In this project eighteen murals in the inner courtyard of the Medical College at Labrang Monastery on the north-eastern fringe of the Tibetan plateau (modern Chinese Gansu province) have been documented and their significance within Tibetan Medicine has been analysed. The murals illustrate the contents of the first and second part of the “Four Tantras”, the most famous treatise in Tibetan Medicine, in form of “unfolded trees” (in this context the term “Tantra” means treatise). These elaborately crafted tree-metaphors are used for instruction, learning as well as examination. The murals do not depict the contents of the classical text exactly: some of the trees illustrate the contents in a cursory way while others go far beyond their textual template. This is especially so in the case of the chapters on anatomy, pathology, certain aspects of pharmacology, therapeutic skills and the personality of the physician.
The murals have been compared with another didactic medium of Tibetan Medicine: a compilation of more than seventy thangkas, rolled paintings which can be hung on the wall, originating from the end of the seventeenth century and illustrating the contents of the “Four Tantras,” which are well-known among experts in the field. The depicted content in the thangkas also does not correlate to the standard text. In this project the content of both media have been compared in detail. It became evident that when an aspect was not depicted in the thangkas it would often be emblematised through the murals, and vice versa. If both didactic media are read together the content of the first two parts of the “Four Tantras” is represented almost completely.
At the beginning of the research the question of whether the murals at Labrang Monastery would eventually be deemed as a regional characteristic of Tibetan Medicine or if they would follow another, yet unknown text tradition arose. After extensive investigation a text dealing with “unfolded trees” could be identified as the template of the murals: its author is Blo bzang Chos grags was a personal physician of the Fifth Dalai Lama who lived in the seventeenth century. In his older years he became a medical instructor at the Medical College at Iron Hill (Chakpori) founded and located just opposite the Potala, the Winter Palace of the Dalai Lama in Lhasa.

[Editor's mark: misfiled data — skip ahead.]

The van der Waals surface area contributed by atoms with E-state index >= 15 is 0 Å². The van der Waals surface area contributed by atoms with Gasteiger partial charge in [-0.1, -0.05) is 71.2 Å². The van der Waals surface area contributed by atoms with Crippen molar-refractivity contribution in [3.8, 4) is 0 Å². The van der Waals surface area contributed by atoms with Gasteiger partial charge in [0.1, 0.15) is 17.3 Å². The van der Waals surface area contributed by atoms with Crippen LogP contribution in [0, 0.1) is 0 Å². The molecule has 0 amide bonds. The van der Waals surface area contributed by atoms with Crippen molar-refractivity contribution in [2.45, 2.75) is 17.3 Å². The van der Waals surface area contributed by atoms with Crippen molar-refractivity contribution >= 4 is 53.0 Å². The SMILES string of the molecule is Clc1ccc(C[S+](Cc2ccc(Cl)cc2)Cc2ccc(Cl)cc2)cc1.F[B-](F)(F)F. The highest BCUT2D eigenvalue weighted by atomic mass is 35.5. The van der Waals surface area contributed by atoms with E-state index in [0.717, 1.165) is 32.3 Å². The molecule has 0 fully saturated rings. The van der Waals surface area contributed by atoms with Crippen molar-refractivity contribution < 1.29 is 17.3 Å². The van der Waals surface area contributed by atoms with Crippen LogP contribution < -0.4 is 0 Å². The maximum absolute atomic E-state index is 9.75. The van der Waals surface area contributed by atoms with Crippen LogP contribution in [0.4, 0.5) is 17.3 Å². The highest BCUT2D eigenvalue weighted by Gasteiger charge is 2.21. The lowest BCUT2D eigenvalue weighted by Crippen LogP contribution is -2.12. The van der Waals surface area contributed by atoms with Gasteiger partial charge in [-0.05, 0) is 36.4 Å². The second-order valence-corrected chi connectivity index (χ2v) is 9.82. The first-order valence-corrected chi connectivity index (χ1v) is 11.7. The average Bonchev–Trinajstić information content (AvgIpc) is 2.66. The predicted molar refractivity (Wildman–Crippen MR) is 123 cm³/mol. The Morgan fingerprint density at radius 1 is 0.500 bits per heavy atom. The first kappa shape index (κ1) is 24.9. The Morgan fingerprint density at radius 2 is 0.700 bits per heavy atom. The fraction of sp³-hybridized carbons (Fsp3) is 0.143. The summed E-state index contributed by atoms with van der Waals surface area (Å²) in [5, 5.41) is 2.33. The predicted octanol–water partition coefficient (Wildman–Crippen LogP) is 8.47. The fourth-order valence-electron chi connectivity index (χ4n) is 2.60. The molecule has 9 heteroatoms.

Aside from the analysis of the murals’ content, an aim of the project was to delineate the historical framing. The time of the formation of the treatise on “unfolded trees” was examined, as well as the development of the Medical College at Labrang. After a research trip to Labrang it was found that prior murals had been destroyed in the Cultural Revolution (1966-1976). In the course of the period of revitalisation in the mid-1980s they had been restored under the guidance of experienced physicians. During a major refurbishment of the inner courtyard of the Medical College in 2007 the murals were repainted again, though sadly not in the elaborated way they had previously been painted but still following the same textual tradition. A portrayal of the most important protagonists in maintenance of this unique medical teaching tradition completes the historical part of the project.